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Introduction

A header file is a file with extension .h which contains C function declarations and macro definitions and to be shared between several source files. There are two types of header files: the files that the programmer writes and the files that come with your compiler.

You request the use of a header file in your program by including it, with the C preprocessing directive#include like you have seen inclusion of stdio.h header file, which comes along with your compiler.

Including a header file is equal to copying the content of the header file but we do not do it because it will be very much error-prone and it is not a good idea to copy the content of header file in the source files, specially if we have multiple source file comprising our program.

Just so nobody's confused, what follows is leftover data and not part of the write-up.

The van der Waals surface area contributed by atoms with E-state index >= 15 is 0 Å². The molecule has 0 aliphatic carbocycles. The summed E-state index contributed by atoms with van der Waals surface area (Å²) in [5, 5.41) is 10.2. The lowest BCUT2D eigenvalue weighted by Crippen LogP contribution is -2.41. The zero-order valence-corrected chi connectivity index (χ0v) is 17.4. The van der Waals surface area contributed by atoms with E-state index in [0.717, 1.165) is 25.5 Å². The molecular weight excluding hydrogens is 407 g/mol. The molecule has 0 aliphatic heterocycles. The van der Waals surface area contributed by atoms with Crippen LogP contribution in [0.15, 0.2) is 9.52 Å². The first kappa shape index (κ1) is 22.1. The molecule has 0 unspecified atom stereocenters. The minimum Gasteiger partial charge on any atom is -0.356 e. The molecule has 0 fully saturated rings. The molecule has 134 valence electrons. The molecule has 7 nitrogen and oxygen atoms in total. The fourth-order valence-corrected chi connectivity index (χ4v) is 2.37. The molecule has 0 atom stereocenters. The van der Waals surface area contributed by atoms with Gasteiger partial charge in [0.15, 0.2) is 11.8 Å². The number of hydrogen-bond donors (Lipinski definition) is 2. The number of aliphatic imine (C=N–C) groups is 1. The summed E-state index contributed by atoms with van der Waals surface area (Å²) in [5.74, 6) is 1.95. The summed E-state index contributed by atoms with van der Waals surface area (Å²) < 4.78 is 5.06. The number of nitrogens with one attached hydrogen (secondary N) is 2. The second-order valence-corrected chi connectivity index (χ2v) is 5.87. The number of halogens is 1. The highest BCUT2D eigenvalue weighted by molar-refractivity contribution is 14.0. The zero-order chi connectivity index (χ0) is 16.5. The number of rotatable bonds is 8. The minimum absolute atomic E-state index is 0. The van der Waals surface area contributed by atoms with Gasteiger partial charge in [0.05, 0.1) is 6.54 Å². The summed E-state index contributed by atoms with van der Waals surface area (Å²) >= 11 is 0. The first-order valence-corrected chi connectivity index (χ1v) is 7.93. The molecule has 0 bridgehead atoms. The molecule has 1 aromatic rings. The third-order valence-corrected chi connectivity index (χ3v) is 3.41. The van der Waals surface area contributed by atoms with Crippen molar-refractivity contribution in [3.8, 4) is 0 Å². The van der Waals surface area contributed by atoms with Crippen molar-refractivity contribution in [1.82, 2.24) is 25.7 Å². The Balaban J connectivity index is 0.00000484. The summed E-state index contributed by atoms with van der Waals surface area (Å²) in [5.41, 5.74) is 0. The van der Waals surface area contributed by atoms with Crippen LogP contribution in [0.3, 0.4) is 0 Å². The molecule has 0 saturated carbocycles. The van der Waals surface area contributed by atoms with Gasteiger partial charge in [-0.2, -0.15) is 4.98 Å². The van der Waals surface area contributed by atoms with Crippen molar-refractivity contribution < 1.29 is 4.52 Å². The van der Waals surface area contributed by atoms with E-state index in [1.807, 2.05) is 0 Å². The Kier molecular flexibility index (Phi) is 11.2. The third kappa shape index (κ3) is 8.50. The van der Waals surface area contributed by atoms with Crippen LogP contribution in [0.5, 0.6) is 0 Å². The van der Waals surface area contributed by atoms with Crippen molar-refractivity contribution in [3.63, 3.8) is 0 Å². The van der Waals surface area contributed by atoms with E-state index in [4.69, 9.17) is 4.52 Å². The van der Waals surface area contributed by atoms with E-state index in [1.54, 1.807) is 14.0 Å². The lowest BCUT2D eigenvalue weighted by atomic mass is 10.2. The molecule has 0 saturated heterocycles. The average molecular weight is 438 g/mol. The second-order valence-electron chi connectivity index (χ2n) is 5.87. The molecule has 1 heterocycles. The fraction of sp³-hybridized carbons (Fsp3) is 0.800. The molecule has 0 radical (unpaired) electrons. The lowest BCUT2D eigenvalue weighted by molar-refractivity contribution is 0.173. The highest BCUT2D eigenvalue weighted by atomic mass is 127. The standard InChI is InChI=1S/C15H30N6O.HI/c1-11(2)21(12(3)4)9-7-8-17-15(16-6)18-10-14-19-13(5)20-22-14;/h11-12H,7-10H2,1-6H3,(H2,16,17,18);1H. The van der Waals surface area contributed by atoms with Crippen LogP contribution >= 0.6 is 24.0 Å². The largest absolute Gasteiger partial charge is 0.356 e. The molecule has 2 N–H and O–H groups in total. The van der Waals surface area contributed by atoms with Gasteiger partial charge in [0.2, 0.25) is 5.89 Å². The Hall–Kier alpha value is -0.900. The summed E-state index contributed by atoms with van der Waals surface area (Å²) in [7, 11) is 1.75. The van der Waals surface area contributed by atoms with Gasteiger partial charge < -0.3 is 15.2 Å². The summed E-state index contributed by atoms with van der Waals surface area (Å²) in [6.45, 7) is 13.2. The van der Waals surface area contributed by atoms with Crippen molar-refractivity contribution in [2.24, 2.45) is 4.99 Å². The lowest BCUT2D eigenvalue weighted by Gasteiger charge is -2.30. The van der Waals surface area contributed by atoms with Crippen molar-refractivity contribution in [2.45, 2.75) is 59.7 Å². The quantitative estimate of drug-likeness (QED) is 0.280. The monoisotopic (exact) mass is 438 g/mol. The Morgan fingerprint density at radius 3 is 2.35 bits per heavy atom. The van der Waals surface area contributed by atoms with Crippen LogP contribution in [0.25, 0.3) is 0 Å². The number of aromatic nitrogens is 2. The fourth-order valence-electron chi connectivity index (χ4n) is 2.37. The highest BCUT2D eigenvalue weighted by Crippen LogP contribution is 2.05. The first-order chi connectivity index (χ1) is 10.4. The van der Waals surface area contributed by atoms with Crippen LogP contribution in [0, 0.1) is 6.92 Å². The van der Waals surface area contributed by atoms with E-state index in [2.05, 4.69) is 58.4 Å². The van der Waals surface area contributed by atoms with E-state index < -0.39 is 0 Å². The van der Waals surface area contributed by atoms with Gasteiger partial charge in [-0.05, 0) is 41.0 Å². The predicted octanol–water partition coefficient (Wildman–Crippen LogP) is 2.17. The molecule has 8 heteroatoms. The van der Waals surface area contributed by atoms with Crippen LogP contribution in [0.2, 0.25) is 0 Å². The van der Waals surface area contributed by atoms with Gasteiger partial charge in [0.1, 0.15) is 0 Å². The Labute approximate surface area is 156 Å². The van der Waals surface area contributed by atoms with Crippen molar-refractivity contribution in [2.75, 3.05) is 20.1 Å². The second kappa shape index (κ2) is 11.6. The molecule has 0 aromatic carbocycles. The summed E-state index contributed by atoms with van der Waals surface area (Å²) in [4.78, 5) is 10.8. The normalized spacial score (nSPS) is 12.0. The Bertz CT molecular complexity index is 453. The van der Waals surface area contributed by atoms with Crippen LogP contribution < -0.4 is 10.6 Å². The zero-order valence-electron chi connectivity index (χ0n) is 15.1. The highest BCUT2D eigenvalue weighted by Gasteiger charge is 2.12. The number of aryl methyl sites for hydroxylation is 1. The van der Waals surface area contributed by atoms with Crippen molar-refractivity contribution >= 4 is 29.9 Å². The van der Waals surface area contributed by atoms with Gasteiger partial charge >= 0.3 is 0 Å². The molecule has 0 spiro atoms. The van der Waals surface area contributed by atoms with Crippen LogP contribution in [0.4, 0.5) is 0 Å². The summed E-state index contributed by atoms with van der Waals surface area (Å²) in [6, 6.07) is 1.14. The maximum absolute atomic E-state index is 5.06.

A simple practice in C or C++ programs is that we keep all the constants, macros, system wide global variables, and function prototypes in header files and include that header file wherever it is required.

Include Syntax

Both user and system header files are included using the preprocessing directive #include. It has following two forms:

 

#include <file>

This form is used for system header files. It searches for a file named file in a standard list of system directories. You can prepend directories to this list with the -I option while compiling your source code.

#include "file"

This form is used for header files of your own program. It searches for a file named file in the directory containing the current file. You can prepend directories to this list with the -I option while compiling your source code.





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